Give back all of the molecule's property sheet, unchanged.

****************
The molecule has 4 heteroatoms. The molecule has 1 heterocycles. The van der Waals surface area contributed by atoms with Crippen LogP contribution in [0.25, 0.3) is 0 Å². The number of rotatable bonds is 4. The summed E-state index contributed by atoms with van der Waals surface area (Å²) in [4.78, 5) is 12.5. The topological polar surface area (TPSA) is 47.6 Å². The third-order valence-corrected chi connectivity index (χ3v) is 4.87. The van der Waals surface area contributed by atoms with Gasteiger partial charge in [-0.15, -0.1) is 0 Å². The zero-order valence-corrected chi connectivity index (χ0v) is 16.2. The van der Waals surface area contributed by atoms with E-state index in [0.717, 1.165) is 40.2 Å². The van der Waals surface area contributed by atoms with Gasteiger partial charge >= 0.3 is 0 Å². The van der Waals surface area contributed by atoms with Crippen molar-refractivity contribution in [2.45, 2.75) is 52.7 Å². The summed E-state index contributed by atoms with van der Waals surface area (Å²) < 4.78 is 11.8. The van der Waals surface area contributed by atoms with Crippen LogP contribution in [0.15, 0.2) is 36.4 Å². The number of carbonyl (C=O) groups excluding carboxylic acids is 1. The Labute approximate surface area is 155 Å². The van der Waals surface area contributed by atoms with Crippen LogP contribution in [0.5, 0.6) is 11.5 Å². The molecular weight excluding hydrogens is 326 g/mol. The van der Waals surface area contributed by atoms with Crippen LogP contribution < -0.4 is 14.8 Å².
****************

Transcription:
The molecule has 4 heteroatoms. The molecule has 1 heterocycles. The van der Waals surface area contributed by atoms with Crippen LogP contribution in [0.25, 0.3) is 0 Å². The number of rotatable bonds is 4. The summed E-state index contributed by atoms with van der Waals surface area (Å²) in [4.78, 5) is 12.5. The topological polar surface area (TPSA) is 47.6 Å². The third-order valence-corrected chi connectivity index (χ3v) is 4.87. The van der Waals surface area contributed by atoms with Gasteiger partial charge in [-0.15, -0.1) is 0 Å². The zero-order valence-corrected chi connectivity index (χ0v) is 16.2. The van der Waals surface area contributed by atoms with E-state index in [0.717, 1.165) is 40.2 Å². The van der Waals surface area contributed by atoms with Gasteiger partial charge >= 0.3 is 0 Å². The van der Waals surface area contributed by atoms with Crippen molar-refractivity contribution in [2.45, 2.75) is 52.7 Å². The summed E-state index contributed by atoms with van der Waals surface area (Å²) < 4.78 is 11.8. The van der Waals surface area contributed by atoms with Crippen LogP contribution in [0.15, 0.2) is 36.4 Å². The number of carbonyl (C=O) groups excluding carboxylic acids is 1. The Labute approximate surface area is 155 Å². The van der Waals surface area contributed by atoms with Crippen LogP contribution in [0.5, 0.6) is 11.5 Å². The molecular weight excluding hydrogens is 326 g/mol. The van der Waals surface area contributed by atoms with Crippen LogP contribution < -0.4 is 14.8 Å².